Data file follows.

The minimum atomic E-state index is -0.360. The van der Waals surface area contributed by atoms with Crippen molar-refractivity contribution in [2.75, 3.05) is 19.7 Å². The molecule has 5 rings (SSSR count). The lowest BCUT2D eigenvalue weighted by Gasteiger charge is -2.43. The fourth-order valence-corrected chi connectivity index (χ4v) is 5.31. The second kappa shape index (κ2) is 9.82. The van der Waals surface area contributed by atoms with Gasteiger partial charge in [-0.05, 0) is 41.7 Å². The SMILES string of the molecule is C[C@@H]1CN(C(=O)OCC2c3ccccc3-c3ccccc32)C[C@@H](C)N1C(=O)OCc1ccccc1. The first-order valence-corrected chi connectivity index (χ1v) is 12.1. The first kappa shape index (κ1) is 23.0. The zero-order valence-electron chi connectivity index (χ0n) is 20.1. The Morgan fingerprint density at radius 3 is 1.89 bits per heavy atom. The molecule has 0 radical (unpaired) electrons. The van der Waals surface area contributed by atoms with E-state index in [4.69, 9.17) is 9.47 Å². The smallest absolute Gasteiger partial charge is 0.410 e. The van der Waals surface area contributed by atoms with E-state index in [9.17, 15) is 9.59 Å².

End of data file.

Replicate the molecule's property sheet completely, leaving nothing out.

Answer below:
The minimum atomic E-state index is -0.360. The van der Waals surface area contributed by atoms with Crippen molar-refractivity contribution in [2.75, 3.05) is 19.7 Å². The molecule has 5 rings (SSSR count). The lowest BCUT2D eigenvalue weighted by Gasteiger charge is -2.43. The fourth-order valence-corrected chi connectivity index (χ4v) is 5.31. The second kappa shape index (κ2) is 9.82. The van der Waals surface area contributed by atoms with Gasteiger partial charge in [-0.05, 0) is 41.7 Å². The SMILES string of the molecule is C[C@@H]1CN(C(=O)OCC2c3ccccc3-c3ccccc32)C[C@@H](C)N1C(=O)OCc1ccccc1. The first-order valence-corrected chi connectivity index (χ1v) is 12.1. The first kappa shape index (κ1) is 23.0. The zero-order valence-electron chi connectivity index (χ0n) is 20.1. The Morgan fingerprint density at radius 3 is 1.89 bits per heavy atom. The molecule has 0 radical (unpaired) electrons. The van der Waals surface area contributed by atoms with E-state index in [4.69, 9.17) is 9.47 Å². The smallest absolute Gasteiger partial charge is 0.410 e. The van der Waals surface area contributed by atoms with E-state index in [9.17, 15) is 9.59 Å².